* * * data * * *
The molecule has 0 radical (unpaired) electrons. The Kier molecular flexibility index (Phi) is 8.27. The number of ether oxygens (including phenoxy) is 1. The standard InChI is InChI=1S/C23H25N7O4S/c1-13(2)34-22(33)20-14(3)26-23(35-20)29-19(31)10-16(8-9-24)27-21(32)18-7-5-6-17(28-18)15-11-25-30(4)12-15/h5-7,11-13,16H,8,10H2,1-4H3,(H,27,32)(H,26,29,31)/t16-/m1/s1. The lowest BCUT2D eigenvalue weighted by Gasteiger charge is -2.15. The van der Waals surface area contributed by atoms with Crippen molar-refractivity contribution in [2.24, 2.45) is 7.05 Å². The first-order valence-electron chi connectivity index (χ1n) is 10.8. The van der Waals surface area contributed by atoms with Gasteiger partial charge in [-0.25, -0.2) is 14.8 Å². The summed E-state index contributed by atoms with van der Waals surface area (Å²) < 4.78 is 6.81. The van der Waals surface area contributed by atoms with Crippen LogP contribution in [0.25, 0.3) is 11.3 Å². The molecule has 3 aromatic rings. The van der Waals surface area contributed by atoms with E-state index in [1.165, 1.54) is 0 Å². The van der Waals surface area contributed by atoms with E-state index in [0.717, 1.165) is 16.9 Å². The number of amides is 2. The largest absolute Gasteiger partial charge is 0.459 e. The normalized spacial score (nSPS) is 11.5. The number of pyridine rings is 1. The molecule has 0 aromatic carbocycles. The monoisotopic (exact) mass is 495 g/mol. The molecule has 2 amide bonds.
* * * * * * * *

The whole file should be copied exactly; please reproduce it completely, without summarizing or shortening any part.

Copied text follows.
The molecule has 0 radical (unpaired) electrons. The Kier molecular flexibility index (Phi) is 8.27. The number of ether oxygens (including phenoxy) is 1. The standard InChI is InChI=1S/C23H25N7O4S/c1-13(2)34-22(33)20-14(3)26-23(35-20)29-19(31)10-16(8-9-24)27-21(32)18-7-5-6-17(28-18)15-11-25-30(4)12-15/h5-7,11-13,16H,8,10H2,1-4H3,(H,27,32)(H,26,29,31)/t16-/m1/s1. The lowest BCUT2D eigenvalue weighted by Gasteiger charge is -2.15. The van der Waals surface area contributed by atoms with Crippen molar-refractivity contribution in [2.24, 2.45) is 7.05 Å². The first-order valence-electron chi connectivity index (χ1n) is 10.8. The van der Waals surface area contributed by atoms with Gasteiger partial charge in [-0.25, -0.2) is 14.8 Å². The summed E-state index contributed by atoms with van der Waals surface area (Å²) < 4.78 is 6.81. The van der Waals surface area contributed by atoms with Crippen LogP contribution in [0.25, 0.3) is 11.3 Å². The molecule has 3 aromatic rings. The van der Waals surface area contributed by atoms with E-state index in [1.165, 1.54) is 0 Å². The van der Waals surface area contributed by atoms with E-state index in [0.717, 1.165) is 16.9 Å². The number of amides is 2. The largest absolute Gasteiger partial charge is 0.459 e. The normalized spacial score (nSPS) is 11.5. The number of pyridine rings is 1. The molecule has 0 aromatic carbocycles. The monoisotopic (exact) mass is 495 g/mol. The molecule has 2 amide bonds.